Sunday, October 01, 2006

once again

He wakes up in his comfortable bed, next to his comfortable wife, in his comfortable home tucked into the comfortable little neighborhood over on the comfortable side of town. And he wonders….
…..what have I done?

And he thinks….and he dozes….and he wakes….and he thinks….

He gets up and pulls on a bathing suit and walks outside to the edge of the pool. He puts his feet together and leans forward with his hands on his knees and catches his reflection in the water.

“We haven’t done a fucking thing,” it says, shaking its head in disgust.

“What the hell are we supposed to do?” he shrugs.

“It’s been three years since we woke up to what’s happening in this country,” it says, “and what have we done?”

“We bought some guns, and we stored up 6 months worth of supplies.”

“Wow. That oughta scare the bejezus out of Washington.”

“What the hell are we supposed to do? Start our own war?”

“Why not?”

“That oughta do a helluva lotta good. I can just see the headlines now, ‘Constitutionalist sentenced to 300 years-and-a-day for plotting overthrow of government and stockpiling weapons…’”

“Yeah, I guess you’re right. What’s the point? Might as well throw in the towel. I mean, you can’t shoot the bastards, yet.”

“That’s not what I meant.”

“No, no, I know what you meant. You meant that you’re not about to join one of those mid-life-crisis whacko Idaho militias—they’ll all be spanked and sent home with their collective tail between their legs anyway—and you’re not about to go around like some loose cannon taking meaningless potshots at whatever target-of-opportunity happens to cross your reticle.”

“Exactly! I mean what’s a guy supposed to do, short of selling everything and cashing it in on for gold coins and millet and heading off to four-corners to wait for Civil War II?”



“…………………well, I guess that’d be…..”

“…………a start?”

“Yeah. But it sounds a little too much like a replay of the Mormon invasion.”

“Well, so what, so they were a century-and-a-half ahead of their time. So maybe it takes a philandering megalomaniac to bring things to a boil, to bring the insidiously grasping aspect of democracy to the surface where it can be dealt with.”


“The David Koreshes.”

“The Randy Weavers.”

“I see your point. But, do we really want to be lumped into that ball of dough?”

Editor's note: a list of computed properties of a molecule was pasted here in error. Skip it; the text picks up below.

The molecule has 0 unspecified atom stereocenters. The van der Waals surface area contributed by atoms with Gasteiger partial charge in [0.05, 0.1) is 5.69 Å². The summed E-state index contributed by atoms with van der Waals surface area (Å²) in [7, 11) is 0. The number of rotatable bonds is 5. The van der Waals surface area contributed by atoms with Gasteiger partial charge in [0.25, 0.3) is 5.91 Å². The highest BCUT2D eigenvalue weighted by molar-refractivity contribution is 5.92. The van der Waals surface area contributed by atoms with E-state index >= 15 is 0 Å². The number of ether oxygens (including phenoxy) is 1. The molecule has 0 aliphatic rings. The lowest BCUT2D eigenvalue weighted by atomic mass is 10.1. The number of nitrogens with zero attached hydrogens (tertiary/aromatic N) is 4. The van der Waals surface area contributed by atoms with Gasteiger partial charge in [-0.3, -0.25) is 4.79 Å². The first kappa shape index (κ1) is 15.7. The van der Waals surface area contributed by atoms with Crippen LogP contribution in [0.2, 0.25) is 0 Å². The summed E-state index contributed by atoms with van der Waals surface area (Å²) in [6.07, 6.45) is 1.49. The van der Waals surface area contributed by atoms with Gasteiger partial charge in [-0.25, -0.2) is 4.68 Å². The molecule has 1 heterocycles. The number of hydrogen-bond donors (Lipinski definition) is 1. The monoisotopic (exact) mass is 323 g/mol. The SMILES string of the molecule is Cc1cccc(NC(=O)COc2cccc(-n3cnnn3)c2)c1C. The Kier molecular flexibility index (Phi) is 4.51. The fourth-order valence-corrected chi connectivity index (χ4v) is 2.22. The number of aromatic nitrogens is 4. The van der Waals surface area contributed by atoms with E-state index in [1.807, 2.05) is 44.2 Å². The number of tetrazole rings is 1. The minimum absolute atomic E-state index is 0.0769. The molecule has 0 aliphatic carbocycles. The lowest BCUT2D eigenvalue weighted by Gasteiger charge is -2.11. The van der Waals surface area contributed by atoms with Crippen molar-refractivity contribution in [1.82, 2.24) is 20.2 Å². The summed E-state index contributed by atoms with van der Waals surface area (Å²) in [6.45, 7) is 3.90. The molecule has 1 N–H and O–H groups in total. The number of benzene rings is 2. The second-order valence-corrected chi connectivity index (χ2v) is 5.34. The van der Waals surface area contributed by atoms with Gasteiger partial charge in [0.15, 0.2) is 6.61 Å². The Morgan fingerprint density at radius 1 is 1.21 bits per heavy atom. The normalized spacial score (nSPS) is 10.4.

“Do you really want to hand down to your grandchildren the broken mess we’ve created, which, by the way, we are just as responsible for as George Bush and Hilary Clinton?”

“Do we have any choice? I mean, it’s like global warming, even if we knew for sure where to start, who knows if even our great grandchildren would see any change in their lifetimes. I mean, without completely razing the whole bureaucratically entrenched clusterfuck in Washington, what difference will it make whether or not a few million people are ‘allowed’ to own guns?”

“Or whether or not they take 57% or 63% of the fruits of our labor?”


“Maybe Ayn Rand was right.”

“Just let ‘em have the reins?”


“Let ‘em run it into the ground.”

“Full speed ahead.”

“So you think there’s no turning the ship around?”

“Actually, I think the more apropos metaphor is a train, and the tracks are laid.”

“Not even possible to turn it around?”


“All hope is lost.”

“Hope is never lost. We can always destroy the tracks.”

He stands up and shakes his head, casts a sidelong glance toward the bedroom window, wondering if he was only hearing this inner dialogue, or if he was actually talking to himself. Behind the bedroom window his wife snoozes happily. The thought of losing all he’s worked for these last 22 years feels like a ships anchor chained to his neck and sucked firmly into the muddy ocean bottom.

He stretches, and twists his torso. He bobs up and down on his tip-toes, stretching the night's rigor mortis out of his calves, and he breathes in a lungful of the early morning chill, anticipating the deliciously summer-warm crystal-clear pool water flowing across his skin. He leans over and grabs his knees once more, shaking off the frustrating dialogue from his shoulders a the day’s more immediate needs and wants begin to flood in, demanding his attention. His muscles tense and he launches, his arms reaching out toward an unsure future, and dives into yet another day.

Once again.

Ute Studenberg

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